Second Federal Court Halts Biden’s ‘Arbitrary’ Title IX Change That Expands Protections to Transgender Students

A group who worked on the lawsuit says the Title IX changes will threaten the safety and privacy of women and girls across America.

AP/Ron Edmonds, file
James Madison University students rally outside the Department of Education at Washington in 2006. AP/Ron Edmonds, file

A second federal district court judge has halted the implementation of President Biden’s new Title IX rules that add anti-discrimination protections for transgender students. The judge says the “arbitrary” Department of Education decision interprets the statute too broadly to allow transgender students to participate in sports that do not align with their sex. 

A U.S. district judge of the Eastern District of Kentucky, Danny Reeves, called the regulation “arbitrary in the truest sense of the word.” The rule will no longer take effect in six states: Tennessee, Kentucky, Ohio, Indiana, Virginia, and West Virginia.

A group involved in the lawsuit, titled State of Tennessee v. Cardona, says the “unlawful” interpretation of the Education Amendments of 1972, specifically Title IX, represents a threat to women’s and girls’ sports. 

“The Biden administration’s radical redefinition of ‘sex’ will upend the equal opportunities that women and girls have enjoyed for 50 years under Title IX and will threaten their safety and privacy at every level,” the Alliance Defending Freedom’s senior counsel, Hal Frampton, said in a statement. “The court was right to halt the administration’s illegal efforts to rewrite Title IX while this critical lawsuit continues.”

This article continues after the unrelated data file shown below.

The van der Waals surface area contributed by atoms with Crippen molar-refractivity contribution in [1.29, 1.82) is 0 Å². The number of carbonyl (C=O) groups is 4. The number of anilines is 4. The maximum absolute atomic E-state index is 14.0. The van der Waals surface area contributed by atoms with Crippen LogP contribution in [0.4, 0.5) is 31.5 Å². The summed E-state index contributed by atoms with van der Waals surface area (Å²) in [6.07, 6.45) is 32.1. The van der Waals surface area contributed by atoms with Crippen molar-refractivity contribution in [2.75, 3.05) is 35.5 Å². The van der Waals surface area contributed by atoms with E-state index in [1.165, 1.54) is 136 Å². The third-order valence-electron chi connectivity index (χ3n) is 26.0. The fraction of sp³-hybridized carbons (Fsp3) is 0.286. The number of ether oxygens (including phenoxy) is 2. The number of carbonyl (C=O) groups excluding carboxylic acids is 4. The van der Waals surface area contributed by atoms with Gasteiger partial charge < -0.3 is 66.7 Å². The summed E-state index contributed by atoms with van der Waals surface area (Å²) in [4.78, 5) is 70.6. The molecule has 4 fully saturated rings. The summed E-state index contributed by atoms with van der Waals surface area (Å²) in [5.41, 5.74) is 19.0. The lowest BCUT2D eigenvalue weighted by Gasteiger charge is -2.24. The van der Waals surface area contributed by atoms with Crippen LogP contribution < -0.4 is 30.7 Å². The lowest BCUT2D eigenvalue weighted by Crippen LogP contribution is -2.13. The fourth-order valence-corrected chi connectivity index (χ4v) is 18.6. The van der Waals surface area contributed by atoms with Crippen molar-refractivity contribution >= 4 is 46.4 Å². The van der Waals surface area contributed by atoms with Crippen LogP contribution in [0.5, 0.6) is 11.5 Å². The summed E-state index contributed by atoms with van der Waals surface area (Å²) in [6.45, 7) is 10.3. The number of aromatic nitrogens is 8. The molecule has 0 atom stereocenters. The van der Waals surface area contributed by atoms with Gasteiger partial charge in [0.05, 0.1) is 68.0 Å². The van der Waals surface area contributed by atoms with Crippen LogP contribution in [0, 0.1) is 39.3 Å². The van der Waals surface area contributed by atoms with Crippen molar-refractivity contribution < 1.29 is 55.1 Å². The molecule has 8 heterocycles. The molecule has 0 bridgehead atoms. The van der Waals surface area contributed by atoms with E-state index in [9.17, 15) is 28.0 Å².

Mr. Frampton argued before Judge Reeves that the ADF’s client, a 15-year-old West Virginia girl, was displaced by a biological male student at a track-and-field meet, taking her rightful spot at the conference championship.

“The male athlete was also given access to the girls’ locker room, and the client had to endure vulgar, sexual comments that the athlete directed at her. The male athlete has finished ahead of almost 300 female competitors in three years of competition on the girls’ team,” the ADF said.

“Our female athlete client has already suffered the humiliation and indignity of being harassed by a male student in the locker room and on her sports team. No one else should have to go through that,” the ADF continued.

Mr. Frampton and the ADF were joined in their lawsuit by several Republican state attorneys general. Tennessee’s attorney general, Jonathan Skrmetti, said of the ruling, “Another big Tennessee WIN.”

Kentucky’s attorney general, Russell Coleman, said, “As a parent and as Attorney General, I joined this effort to protect our women and girls from harm. Today’s ruling recognized the 50-plus years of educational opportunities Title IX has created for students and athletes,”

Judge Reeves said in his decision that “despite society’s enduring recognition of biological differences between the sexes … the Final Rule mandates that schools permit biological men into women’s intimate spaces, and women into men’s. … This result is not only impossible to square with Title IX but with the broader guarantee of education protection for all students.”

The ruling from Kentucky followed another from a federal judge in Louisiana who suspended the same Title IX rule change in four other states: Montana, Idaho, Mississippi, and Louisiana. Judge Terry Doughty wrote on Thursday that the Biden administration overreached in expanding the protections intended for girls’ sports to include biologically male students. 

“This case demonstrates the abuse of power by executive federal agencies in the rulemaking process,” Judge Doughty wrote. “The separation of powers and system of checks and balances exist in this country for a reason.”


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